THE SCOTTISH Government has ignored calls to act “with urgency” and set up a publicly-owned energy company despite a Greens minister claiming the gas wholesale crisis is a “consequence of slow action” in decarbonising heating systems.

The SNP has dropped plans to set up a publicly-owned energy company, which Nicola Sturgeon in announcing the keynote policy at her party’s 2017 conference, said would mean “energy would be bought wholesale or generated here in Scotland – renewable, of course – and sold to customers as close to cost price as possible”.

Earlier this month, SNP activists at the party’s conference overwhelmingly called for the plans to be revived – but the appeals have fallen on deaf ears.

Labour’s Monica Lennon called on ministers to think again after the gas wholesale crisis emerged this week – with costs soaring by 250% since January and raising fears of a knock-on impact on the food and drink industry.

Last week, SNP Net Zero Secretary Michael Matheson justified the energy company being dropped by claiming “the issue is not so much the supply of energy” and instead pointed to a new agency tasked with “co-ordination of the necessary action to deliver decarbonisation” – days before the gas price crisis escalated.

Speaking in Holyrood, Ms Lennon said her party wants to see” bolder and faster action”, pointing to plans for a public energy company.

She said: “It is disappointed that it appears to have been taken off the table by ministers.

“We’re asking parliament to agree that the Scottish Government acts with urgency to introduce plans for a publicly-owned not-for-profit energy company.

“We believe this could be a game-changer with multiple benefits that could accelerate Scotland’s journey towards net zero while addressing the affordability of household bills.

“We can all see that the market-led model of energy transition is failing – it's failing customers, it’s failing workers and it’s failing businesses here in Scotland.”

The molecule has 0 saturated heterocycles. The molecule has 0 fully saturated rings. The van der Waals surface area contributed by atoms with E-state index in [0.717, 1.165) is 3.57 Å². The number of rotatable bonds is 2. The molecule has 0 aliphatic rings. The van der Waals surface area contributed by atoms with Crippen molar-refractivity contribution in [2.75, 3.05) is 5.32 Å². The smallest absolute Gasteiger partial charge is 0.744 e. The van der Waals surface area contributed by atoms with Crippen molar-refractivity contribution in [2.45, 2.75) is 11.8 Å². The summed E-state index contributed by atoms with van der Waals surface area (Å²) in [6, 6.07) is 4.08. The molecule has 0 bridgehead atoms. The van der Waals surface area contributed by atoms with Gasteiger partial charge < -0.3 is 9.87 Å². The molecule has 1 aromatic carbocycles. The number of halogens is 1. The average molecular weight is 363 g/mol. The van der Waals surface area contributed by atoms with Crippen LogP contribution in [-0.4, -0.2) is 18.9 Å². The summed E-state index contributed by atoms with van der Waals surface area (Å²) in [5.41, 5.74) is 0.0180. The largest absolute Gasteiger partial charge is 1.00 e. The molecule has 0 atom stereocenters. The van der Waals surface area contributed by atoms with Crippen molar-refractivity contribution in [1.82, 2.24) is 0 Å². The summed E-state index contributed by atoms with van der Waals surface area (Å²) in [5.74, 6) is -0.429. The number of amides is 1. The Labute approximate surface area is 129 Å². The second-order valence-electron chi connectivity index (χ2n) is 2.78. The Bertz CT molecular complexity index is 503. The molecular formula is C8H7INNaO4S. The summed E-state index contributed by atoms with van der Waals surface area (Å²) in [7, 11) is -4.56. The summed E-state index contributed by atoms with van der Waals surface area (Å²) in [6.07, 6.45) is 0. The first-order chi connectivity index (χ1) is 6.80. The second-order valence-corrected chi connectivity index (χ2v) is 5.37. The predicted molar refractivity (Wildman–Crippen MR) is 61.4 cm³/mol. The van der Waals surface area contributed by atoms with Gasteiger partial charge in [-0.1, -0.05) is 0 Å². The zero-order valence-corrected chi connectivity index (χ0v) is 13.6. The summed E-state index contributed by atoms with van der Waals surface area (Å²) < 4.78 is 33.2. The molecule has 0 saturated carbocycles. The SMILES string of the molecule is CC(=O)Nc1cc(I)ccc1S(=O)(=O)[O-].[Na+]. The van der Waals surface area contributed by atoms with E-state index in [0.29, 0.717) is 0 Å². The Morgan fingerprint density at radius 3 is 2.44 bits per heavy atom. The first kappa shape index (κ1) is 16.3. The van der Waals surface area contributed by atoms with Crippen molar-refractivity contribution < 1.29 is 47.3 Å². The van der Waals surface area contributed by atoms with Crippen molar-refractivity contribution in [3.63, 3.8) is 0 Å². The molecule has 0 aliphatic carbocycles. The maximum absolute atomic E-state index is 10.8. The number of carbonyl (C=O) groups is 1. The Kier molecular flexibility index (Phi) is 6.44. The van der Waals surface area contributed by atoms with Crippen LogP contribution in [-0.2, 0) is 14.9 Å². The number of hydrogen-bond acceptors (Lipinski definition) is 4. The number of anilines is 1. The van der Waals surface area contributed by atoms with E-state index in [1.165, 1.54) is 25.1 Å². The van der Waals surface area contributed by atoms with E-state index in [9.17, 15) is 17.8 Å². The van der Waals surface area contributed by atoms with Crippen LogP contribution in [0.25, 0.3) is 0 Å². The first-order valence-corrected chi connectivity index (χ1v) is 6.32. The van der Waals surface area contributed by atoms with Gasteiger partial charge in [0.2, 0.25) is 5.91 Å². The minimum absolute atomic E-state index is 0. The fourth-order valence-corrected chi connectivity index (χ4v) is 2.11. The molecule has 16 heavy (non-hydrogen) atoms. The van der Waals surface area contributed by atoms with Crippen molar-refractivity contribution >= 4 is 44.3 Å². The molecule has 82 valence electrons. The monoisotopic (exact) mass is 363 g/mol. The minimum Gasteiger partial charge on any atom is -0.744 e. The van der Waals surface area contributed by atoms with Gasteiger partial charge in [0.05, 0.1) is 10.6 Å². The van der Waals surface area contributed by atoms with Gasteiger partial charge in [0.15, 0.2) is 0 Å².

Ms Lennon added the plans could “deliver affordable energy to customers” and was “absolutely” achievable.

Conservative net zero spokesperson Liam Kerr, warned that “the move to net zero emissions will require significant and wide-ranging demand reduction” for energy.

He said: “The UK gets about three quarters of its total energy form fossil fuels. There will still be a significant need by 2050.”

Mr Kerr pointed to the surge in wholesale gas costs, which he attributed partly to “global causes” but warned: “If we reduce production faster than demand, we will be at the mercy of events globally, we’ll offshore our responsibilities and expose ourselves to significantly less environmentally-sound sources”.

The Tory MSP also pointed to Scottish Government estimates that converting fossil fuel boilers to a zero emissions heating system could cost around £12,000 per household and claimed the strategy “is making Scottish homeowners pay for their policies”.

It is not yet known if government grants will be available to update domestic heating systems.

Greens’ Green Skills, Circular Economy and Biodiversity Minister, Lorna Slater, told MSPs that “the energy market has been hit by multiple supplier failures, rising consumer debt, volatile energy prices” adding that “a different approach is required”.

Ms Slater labelled the gas cost crisis as “a consequence of slow action in reducing our society’s dependence on fossil fuels”.

But she refused to say whether she still supports plans for an energy company being accelerated, despite calling on the First Minister for more action in June.

Mr Matheson pointed to his plans for a new “dedicated national public energy agency”, in place of an energy company, which he said will “provide leadership". and a coordiantied approach to delivering at the pace and scale that’s required” to decarbonisate buildings.